WASHINGTON – U.S. Senator Ben Cardin (D-Md.), senior member of the Senate Finance Committee, released the following statement in commemoration of the 54th anniversary of Lyndon B. Johnson signing Medicaid and Medicare into law.
“As we celebrate the 54th anniversary of Medicare and Medicaid, let us also celebrate our continued commitment to the fight to provide affordable, quality health care to all Americans.
“On July 30, 1965, President Lyndon B. Johnson signed into law the Social Security Act Amendments, which established Medicare and Medicaid. The original Medicare program included hospital and medical insurance for Americans over the age of 65, while Medicaid was established to help working adults pay for medical services. Today, Medicare provides coverage to nearly 60 million Americans, while Medicaid and the Children’s Health Insurance Program (CHIP) cover over 72 million low-income children and families.
“Over the past five decades, Congress has fought to expand these programs to include more Americans in need – including low-income adults, people with disabilities, pregnant women, and those who require long term medical care. The evolution of these programs has allowed more citizens than ever before to access affordable health care, prescription drugs, and preventive services without having to choose between paying rent and getting the care they deserve.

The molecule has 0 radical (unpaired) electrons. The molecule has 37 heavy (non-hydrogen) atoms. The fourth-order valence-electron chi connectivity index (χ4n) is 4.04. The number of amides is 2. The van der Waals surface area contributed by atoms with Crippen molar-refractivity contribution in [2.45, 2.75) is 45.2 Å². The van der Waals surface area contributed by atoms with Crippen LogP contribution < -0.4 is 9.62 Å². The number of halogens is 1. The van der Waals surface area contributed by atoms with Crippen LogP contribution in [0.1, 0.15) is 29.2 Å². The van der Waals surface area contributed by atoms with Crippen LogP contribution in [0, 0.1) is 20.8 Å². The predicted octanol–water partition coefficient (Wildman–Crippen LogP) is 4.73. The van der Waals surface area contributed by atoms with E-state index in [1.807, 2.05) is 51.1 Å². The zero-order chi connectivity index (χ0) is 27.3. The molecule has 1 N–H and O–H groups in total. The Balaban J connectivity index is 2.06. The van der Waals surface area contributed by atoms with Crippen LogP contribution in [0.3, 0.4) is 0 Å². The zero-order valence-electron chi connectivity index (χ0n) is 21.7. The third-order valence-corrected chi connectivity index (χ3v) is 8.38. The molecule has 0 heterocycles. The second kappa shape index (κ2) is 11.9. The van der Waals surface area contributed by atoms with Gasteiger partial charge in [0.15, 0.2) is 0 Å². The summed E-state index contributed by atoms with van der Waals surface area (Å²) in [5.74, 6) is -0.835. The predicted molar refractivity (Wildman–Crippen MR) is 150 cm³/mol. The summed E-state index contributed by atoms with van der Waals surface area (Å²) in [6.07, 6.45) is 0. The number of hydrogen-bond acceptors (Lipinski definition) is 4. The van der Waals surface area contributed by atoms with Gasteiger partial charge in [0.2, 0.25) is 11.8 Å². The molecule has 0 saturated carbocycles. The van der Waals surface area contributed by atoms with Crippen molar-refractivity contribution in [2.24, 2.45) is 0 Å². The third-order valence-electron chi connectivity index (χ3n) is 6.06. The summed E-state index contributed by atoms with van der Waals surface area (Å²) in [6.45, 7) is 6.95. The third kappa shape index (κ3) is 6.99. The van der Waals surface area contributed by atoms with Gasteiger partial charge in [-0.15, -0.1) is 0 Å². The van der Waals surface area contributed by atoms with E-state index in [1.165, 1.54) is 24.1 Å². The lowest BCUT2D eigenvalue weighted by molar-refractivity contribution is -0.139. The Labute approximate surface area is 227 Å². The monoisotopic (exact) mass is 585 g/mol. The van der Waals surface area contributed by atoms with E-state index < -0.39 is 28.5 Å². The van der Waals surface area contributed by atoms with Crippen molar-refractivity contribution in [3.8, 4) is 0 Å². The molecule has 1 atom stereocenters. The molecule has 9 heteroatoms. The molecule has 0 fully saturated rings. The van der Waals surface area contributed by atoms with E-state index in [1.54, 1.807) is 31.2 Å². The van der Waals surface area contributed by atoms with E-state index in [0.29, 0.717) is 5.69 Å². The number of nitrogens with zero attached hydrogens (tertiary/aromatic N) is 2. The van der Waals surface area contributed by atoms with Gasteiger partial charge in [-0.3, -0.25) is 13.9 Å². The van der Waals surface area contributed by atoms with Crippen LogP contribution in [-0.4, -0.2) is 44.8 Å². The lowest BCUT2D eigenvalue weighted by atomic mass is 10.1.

“In 2010, we passed The Patient Protection and Affordable Care Act, which helped strengthen both Medicare and Medicaid. In Maryland alone, the ACA’s Medicaid expansion allowed over 400,000 residents to receive health coverage who were not eligible before. In 2017, nearly 12 million Medicare beneficiaries received discounts totaling over $26 billion on prescription drugs, according the Centers for Medicare & Medicaid Services. Despite these successes, the ACA is still under attack, and so are the lives and coverage of the millions of beneficiaries who rely on it.
“Medicare and Medicaid established a new era of health care – one that has helped close gaps in health disparities and improve health outcomes for our most vulnerable citizens. Even still, there is much more work to be done. On this anniversary, we must pledge to continue to preserve these programs and fight for health care as a human right for all.“